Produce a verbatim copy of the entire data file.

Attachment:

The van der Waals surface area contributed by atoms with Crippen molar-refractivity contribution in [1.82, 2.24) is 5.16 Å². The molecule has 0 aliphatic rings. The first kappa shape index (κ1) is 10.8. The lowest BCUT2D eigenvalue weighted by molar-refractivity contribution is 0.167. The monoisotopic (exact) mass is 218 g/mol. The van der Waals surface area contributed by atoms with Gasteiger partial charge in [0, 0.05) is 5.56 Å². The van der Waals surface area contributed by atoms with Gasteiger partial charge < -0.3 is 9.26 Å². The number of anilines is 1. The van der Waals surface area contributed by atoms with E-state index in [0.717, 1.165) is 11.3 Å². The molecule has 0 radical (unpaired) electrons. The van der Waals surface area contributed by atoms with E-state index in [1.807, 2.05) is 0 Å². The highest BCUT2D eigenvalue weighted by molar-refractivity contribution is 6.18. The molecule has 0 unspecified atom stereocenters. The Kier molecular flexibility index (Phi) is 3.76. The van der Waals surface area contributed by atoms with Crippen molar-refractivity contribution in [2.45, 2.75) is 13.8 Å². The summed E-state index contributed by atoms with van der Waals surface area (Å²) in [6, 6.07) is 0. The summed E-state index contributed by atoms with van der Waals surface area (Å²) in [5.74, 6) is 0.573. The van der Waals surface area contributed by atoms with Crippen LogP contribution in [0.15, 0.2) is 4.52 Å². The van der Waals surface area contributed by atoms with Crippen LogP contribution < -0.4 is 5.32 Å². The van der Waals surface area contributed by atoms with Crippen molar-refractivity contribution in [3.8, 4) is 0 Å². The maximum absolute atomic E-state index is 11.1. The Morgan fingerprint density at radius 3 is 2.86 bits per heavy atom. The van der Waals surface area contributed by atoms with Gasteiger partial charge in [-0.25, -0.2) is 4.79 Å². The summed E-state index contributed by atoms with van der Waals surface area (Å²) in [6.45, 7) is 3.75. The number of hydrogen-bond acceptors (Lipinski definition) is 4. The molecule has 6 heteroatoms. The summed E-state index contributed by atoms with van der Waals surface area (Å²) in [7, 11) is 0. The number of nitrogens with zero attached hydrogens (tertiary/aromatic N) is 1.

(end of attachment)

The van der Waals surface area contributed by atoms with Crippen molar-refractivity contribution in [1.82, 2.24) is 5.16 Å². The molecule has 0 aliphatic rings. The first kappa shape index (κ1) is 10.8. The lowest BCUT2D eigenvalue weighted by molar-refractivity contribution is 0.167. The monoisotopic (exact) mass is 218 g/mol. The van der Waals surface area contributed by atoms with Gasteiger partial charge in [0, 0.05) is 5.56 Å². The van der Waals surface area contributed by atoms with Gasteiger partial charge < -0.3 is 9.26 Å². The number of anilines is 1. The van der Waals surface area contributed by atoms with E-state index in [0.717, 1.165) is 11.3 Å². The molecule has 0 radical (unpaired) electrons. The van der Waals surface area contributed by atoms with E-state index in [1.807, 2.05) is 0 Å². The highest BCUT2D eigenvalue weighted by molar-refractivity contribution is 6.18. The molecule has 0 unspecified atom stereocenters. The Kier molecular flexibility index (Phi) is 3.76. The van der Waals surface area contributed by atoms with Crippen molar-refractivity contribution in [2.45, 2.75) is 13.8 Å². The summed E-state index contributed by atoms with van der Waals surface area (Å²) in [6, 6.07) is 0. The summed E-state index contributed by atoms with van der Waals surface area (Å²) in [5.74, 6) is 0.573. The van der Waals surface area contributed by atoms with Crippen LogP contribution in [0.15, 0.2) is 4.52 Å². The van der Waals surface area contributed by atoms with Crippen LogP contribution < -0.4 is 5.32 Å². The van der Waals surface area contributed by atoms with Crippen molar-refractivity contribution in [3.8, 4) is 0 Å². The maximum absolute atomic E-state index is 11.1. The Morgan fingerprint density at radius 3 is 2.86 bits per heavy atom. The van der Waals surface area contributed by atoms with Gasteiger partial charge in [-0.25, -0.2) is 4.79 Å². The summed E-state index contributed by atoms with van der Waals surface area (Å²) in [6.45, 7) is 3.75. The number of hydrogen-bond acceptors (Lipinski definition) is 4. The molecule has 6 heteroatoms. The summed E-state index contributed by atoms with van der Waals surface area (Å²) in [7, 11) is 0. The number of nitrogens with zero attached hydrogens (tertiary/aromatic N) is 1.